The Metropolitan Police has won its appeal against a tribunal's decision to allow an Asian officer to pursue a disability discrimination claim.
Detective Sergeant Virdi says he was refused extra time for an exam
Gurpal Virdi, a Sikh detective sergeant, said the force had failed to give him more time to sit an exam because he had an eye cyst.
A tribunal ruled his condition did constitute a disability.
But the force's claim that it had interpreted the law incorrectly was upheld by an appeal tribunal.
In a judgment the President of the Employment Appeal Tribunal (EAT), Mr Justice Elias, said: "The EAT held that the tribunal did misunderstand the significance of coping strategies.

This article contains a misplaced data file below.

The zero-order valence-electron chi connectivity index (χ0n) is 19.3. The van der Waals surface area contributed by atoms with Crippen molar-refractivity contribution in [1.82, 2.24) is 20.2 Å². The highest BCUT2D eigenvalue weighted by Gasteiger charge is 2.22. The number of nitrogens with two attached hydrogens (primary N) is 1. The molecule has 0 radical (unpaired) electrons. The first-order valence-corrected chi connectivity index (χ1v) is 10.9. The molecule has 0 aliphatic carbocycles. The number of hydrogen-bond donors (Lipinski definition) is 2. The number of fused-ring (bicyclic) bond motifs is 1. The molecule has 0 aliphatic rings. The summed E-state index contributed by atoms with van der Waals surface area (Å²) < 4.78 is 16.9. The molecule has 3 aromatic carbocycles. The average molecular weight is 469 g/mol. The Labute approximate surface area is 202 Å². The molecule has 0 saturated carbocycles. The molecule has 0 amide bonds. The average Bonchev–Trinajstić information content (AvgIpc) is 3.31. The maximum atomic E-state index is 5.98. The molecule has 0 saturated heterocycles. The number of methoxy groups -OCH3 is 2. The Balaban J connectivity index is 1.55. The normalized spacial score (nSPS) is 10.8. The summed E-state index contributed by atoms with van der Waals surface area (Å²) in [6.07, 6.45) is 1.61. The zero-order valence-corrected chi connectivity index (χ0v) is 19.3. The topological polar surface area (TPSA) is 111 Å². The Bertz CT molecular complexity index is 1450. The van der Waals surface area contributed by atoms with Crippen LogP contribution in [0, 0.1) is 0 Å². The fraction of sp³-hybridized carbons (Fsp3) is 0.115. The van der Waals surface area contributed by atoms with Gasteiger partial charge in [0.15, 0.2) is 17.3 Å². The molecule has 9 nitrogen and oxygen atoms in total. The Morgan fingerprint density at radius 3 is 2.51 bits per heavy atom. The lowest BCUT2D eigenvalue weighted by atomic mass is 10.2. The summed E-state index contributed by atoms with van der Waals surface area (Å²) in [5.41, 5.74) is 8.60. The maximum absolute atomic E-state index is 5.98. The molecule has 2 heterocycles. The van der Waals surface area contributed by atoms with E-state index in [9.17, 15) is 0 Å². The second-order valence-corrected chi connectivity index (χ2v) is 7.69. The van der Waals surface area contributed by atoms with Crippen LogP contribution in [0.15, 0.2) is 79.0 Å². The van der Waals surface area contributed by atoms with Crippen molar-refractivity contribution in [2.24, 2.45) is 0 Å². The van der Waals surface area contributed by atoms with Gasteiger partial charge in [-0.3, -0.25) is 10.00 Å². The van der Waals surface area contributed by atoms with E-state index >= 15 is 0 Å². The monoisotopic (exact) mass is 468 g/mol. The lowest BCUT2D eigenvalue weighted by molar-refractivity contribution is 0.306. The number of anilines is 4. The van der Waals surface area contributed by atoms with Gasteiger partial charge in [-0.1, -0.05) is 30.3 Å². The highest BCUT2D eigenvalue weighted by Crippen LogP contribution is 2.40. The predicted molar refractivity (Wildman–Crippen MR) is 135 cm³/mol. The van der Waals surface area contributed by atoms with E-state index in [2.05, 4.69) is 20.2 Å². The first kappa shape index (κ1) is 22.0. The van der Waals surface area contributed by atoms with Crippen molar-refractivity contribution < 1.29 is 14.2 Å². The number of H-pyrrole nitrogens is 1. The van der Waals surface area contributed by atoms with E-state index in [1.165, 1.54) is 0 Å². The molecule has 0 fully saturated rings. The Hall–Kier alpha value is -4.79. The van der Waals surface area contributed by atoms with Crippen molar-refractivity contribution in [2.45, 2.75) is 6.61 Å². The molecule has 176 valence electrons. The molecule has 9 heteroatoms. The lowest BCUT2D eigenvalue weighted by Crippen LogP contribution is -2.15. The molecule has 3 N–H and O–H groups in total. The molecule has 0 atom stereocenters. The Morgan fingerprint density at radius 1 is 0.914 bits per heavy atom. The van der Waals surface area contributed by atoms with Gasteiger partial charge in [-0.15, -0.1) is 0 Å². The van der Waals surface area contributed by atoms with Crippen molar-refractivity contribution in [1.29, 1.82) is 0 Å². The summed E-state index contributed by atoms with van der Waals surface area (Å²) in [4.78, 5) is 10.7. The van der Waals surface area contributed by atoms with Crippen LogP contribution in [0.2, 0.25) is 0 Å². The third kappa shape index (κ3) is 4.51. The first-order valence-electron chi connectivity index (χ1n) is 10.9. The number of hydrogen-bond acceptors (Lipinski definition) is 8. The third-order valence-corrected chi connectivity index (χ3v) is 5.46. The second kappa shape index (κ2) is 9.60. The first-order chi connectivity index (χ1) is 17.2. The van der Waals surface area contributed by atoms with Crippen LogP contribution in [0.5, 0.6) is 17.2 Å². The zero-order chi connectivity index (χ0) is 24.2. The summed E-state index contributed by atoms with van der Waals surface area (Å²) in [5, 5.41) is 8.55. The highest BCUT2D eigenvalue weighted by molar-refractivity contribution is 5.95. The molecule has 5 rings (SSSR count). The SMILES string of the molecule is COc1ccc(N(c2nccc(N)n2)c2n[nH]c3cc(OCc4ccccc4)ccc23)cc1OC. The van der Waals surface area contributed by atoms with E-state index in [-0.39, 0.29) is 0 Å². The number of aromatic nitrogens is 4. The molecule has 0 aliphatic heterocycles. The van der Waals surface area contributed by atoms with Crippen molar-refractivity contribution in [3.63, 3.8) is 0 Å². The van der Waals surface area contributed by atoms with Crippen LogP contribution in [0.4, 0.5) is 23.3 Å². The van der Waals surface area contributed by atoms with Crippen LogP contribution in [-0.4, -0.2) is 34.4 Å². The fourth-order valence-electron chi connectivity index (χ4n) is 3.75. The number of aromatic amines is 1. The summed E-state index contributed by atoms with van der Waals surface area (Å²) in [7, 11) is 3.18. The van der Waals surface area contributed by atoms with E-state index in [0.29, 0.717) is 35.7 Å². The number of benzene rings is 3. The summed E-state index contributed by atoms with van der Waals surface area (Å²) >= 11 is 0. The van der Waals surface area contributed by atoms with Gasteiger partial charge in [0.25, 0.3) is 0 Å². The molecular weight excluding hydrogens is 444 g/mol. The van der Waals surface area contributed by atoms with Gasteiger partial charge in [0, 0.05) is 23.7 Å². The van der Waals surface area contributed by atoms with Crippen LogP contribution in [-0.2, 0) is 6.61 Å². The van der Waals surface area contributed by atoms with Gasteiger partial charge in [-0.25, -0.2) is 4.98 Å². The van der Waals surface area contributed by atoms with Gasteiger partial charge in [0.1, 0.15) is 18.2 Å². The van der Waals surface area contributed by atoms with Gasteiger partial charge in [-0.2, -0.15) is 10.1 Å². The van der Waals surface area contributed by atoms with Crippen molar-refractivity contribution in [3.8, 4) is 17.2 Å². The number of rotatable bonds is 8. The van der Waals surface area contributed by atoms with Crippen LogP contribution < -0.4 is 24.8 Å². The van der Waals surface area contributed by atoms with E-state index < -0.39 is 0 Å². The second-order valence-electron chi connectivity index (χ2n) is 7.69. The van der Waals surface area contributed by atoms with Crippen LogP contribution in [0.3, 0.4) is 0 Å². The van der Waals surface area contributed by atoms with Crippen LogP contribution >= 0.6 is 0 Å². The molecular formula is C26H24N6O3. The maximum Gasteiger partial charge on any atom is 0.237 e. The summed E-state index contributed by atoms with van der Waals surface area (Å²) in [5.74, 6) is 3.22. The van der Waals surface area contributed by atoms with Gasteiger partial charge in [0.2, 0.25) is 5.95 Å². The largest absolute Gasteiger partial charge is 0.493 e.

"Since that error may have affected the tribunal's conclusion that the claimant was disabled, the appeal was upheld and the matter remitted to the tribunal for reconsideration."
The case will now go back to the original tribunal panel.
Mr Virdi also won a partial victory and will be allowed a second chance to bring a claim of race discrimination and victimisation against the Met.
The claims had been thrown out by an employment tribunal in April became they had been brought a day too late.
But the Appeals Tribunal ruled the case should now be decided on its merits.
Mr Virdi won compensation and an apology from the Met in 2002 after a disciplinary panel wrongly sacked him for allegedly sending racist mail to black and Asian officers and civilian staff where he was based in Ealing, west London.
He returned to the force after an employment tribunal found he was the victim of racial discrimination and ruled there was no evidence against him.